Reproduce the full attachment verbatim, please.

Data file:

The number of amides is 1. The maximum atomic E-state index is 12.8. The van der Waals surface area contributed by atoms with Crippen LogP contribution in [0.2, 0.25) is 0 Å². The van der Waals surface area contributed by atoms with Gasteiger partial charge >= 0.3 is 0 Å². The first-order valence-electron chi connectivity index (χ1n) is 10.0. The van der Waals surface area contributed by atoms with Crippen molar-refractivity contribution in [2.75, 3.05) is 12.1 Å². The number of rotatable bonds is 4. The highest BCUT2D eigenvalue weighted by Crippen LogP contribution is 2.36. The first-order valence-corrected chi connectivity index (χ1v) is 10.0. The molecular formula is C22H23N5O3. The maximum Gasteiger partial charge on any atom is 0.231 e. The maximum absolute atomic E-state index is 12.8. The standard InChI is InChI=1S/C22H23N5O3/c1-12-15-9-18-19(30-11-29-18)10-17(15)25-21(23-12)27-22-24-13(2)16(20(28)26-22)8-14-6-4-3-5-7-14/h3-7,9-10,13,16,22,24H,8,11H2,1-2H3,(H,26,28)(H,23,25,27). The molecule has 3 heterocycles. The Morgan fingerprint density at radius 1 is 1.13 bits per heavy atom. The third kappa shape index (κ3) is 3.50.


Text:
The number of amides is 1. The maximum atomic E-state index is 12.8. The van der Waals surface area contributed by atoms with Crippen LogP contribution in [0.2, 0.25) is 0 Å². The van der Waals surface area contributed by atoms with Gasteiger partial charge >= 0.3 is 0 Å². The first-order valence-electron chi connectivity index (χ1n) is 10.0. The van der Waals surface area contributed by atoms with Crippen molar-refractivity contribution in [2.75, 3.05) is 12.1 Å². The number of rotatable bonds is 4. The highest BCUT2D eigenvalue weighted by Crippen LogP contribution is 2.36. The first-order valence-corrected chi connectivity index (χ1v) is 10.0. The molecular formula is C22H23N5O3. The maximum Gasteiger partial charge on any atom is 0.231 e. The maximum absolute atomic E-state index is 12.8. The standard InChI is InChI=1S/C22H23N5O3/c1-12-15-9-18-19(30-11-29-18)10-17(15)25-21(23-12)27-22-24-13(2)16(20(28)26-22)8-14-6-4-3-5-7-14/h3-7,9-10,13,16,22,24H,8,11H2,1-2H3,(H,26,28)(H,23,25,27). The molecule has 3 heterocycles. The Morgan fingerprint density at radius 1 is 1.13 bits per heavy atom. The third kappa shape index (κ3) is 3.50.